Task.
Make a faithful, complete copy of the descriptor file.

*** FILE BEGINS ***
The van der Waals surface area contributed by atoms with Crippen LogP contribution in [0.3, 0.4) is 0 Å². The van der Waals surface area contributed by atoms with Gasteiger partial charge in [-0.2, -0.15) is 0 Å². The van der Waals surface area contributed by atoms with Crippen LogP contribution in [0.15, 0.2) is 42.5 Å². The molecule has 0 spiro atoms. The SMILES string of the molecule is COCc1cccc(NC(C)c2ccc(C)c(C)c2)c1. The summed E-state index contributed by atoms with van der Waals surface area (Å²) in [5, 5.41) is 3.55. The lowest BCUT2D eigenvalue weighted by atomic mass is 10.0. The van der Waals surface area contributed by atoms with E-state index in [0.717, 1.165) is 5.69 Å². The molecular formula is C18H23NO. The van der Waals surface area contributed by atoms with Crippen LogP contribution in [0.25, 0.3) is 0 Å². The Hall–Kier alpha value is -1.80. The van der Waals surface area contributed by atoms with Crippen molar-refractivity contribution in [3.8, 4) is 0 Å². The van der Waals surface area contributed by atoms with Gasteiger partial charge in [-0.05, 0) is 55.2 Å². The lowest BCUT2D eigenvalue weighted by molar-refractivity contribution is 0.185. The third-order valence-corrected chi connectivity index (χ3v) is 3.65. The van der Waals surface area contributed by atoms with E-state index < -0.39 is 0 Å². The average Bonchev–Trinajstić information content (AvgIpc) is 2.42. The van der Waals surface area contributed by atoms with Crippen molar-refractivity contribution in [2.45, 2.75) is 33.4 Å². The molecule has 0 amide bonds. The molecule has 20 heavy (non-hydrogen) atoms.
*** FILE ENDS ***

The van der Waals surface area contributed by atoms with Crippen LogP contribution in [0.3, 0.4) is 0 Å². The van der Waals surface area contributed by atoms with Gasteiger partial charge in [-0.2, -0.15) is 0 Å². The van der Waals surface area contributed by atoms with Crippen LogP contribution in [0.15, 0.2) is 42.5 Å². The molecule has 0 spiro atoms. The SMILES string of the molecule is COCc1cccc(NC(C)c2ccc(C)c(C)c2)c1. The summed E-state index contributed by atoms with van der Waals surface area (Å²) in [5, 5.41) is 3.55. The lowest BCUT2D eigenvalue weighted by atomic mass is 10.0. The van der Waals surface area contributed by atoms with E-state index in [0.717, 1.165) is 5.69 Å². The molecular formula is C18H23NO. The van der Waals surface area contributed by atoms with Crippen LogP contribution in [0.25, 0.3) is 0 Å². The Hall–Kier alpha value is -1.80. The van der Waals surface area contributed by atoms with Crippen molar-refractivity contribution in [3.8, 4) is 0 Å². The van der Waals surface area contributed by atoms with Gasteiger partial charge in [-0.05, 0) is 55.2 Å². The lowest BCUT2D eigenvalue weighted by molar-refractivity contribution is 0.185. The third-order valence-corrected chi connectivity index (χ3v) is 3.65. The van der Waals surface area contributed by atoms with E-state index < -0.39 is 0 Å². The average Bonchev–Trinajstić information content (AvgIpc) is 2.42. The van der Waals surface area contributed by atoms with Crippen molar-refractivity contribution in [2.45, 2.75) is 33.4 Å². The molecule has 0 amide bonds. The molecule has 20 heavy (non-hydrogen) atoms.